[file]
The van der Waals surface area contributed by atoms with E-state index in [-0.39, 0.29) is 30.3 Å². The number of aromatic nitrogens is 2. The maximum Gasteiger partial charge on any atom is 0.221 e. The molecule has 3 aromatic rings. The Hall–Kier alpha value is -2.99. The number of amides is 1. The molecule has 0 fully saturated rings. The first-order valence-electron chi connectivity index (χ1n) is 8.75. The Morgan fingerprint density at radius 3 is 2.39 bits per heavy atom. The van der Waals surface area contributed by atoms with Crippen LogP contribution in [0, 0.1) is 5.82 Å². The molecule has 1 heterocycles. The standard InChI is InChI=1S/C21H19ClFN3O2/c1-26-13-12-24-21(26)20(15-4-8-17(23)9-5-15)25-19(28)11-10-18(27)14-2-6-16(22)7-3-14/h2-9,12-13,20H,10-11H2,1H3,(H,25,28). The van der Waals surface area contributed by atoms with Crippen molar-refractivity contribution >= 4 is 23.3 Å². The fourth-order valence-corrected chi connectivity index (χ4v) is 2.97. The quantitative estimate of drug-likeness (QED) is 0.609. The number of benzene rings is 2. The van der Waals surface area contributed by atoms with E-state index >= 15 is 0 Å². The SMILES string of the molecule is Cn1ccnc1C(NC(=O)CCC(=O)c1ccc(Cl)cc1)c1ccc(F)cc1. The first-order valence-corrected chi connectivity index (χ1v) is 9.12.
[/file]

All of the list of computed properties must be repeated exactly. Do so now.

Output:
The van der Waals surface area contributed by atoms with E-state index in [-0.39, 0.29) is 30.3 Å². The number of aromatic nitrogens is 2. The maximum Gasteiger partial charge on any atom is 0.221 e. The molecule has 3 aromatic rings. The Hall–Kier alpha value is -2.99. The number of amides is 1. The molecule has 0 fully saturated rings. The first-order valence-electron chi connectivity index (χ1n) is 8.75. The Morgan fingerprint density at radius 3 is 2.39 bits per heavy atom. The van der Waals surface area contributed by atoms with Crippen LogP contribution in [0, 0.1) is 5.82 Å². The molecule has 1 heterocycles. The standard InChI is InChI=1S/C21H19ClFN3O2/c1-26-13-12-24-21(26)20(15-4-8-17(23)9-5-15)25-19(28)11-10-18(27)14-2-6-16(22)7-3-14/h2-9,12-13,20H,10-11H2,1H3,(H,25,28). The van der Waals surface area contributed by atoms with Crippen molar-refractivity contribution >= 4 is 23.3 Å². The fourth-order valence-corrected chi connectivity index (χ4v) is 2.97. The quantitative estimate of drug-likeness (QED) is 0.609. The number of benzene rings is 2. The van der Waals surface area contributed by atoms with E-state index >= 15 is 0 Å². The SMILES string of the molecule is Cn1ccnc1C(NC(=O)CCC(=O)c1ccc(Cl)cc1)c1ccc(F)cc1. The first-order valence-corrected chi connectivity index (χ1v) is 9.12.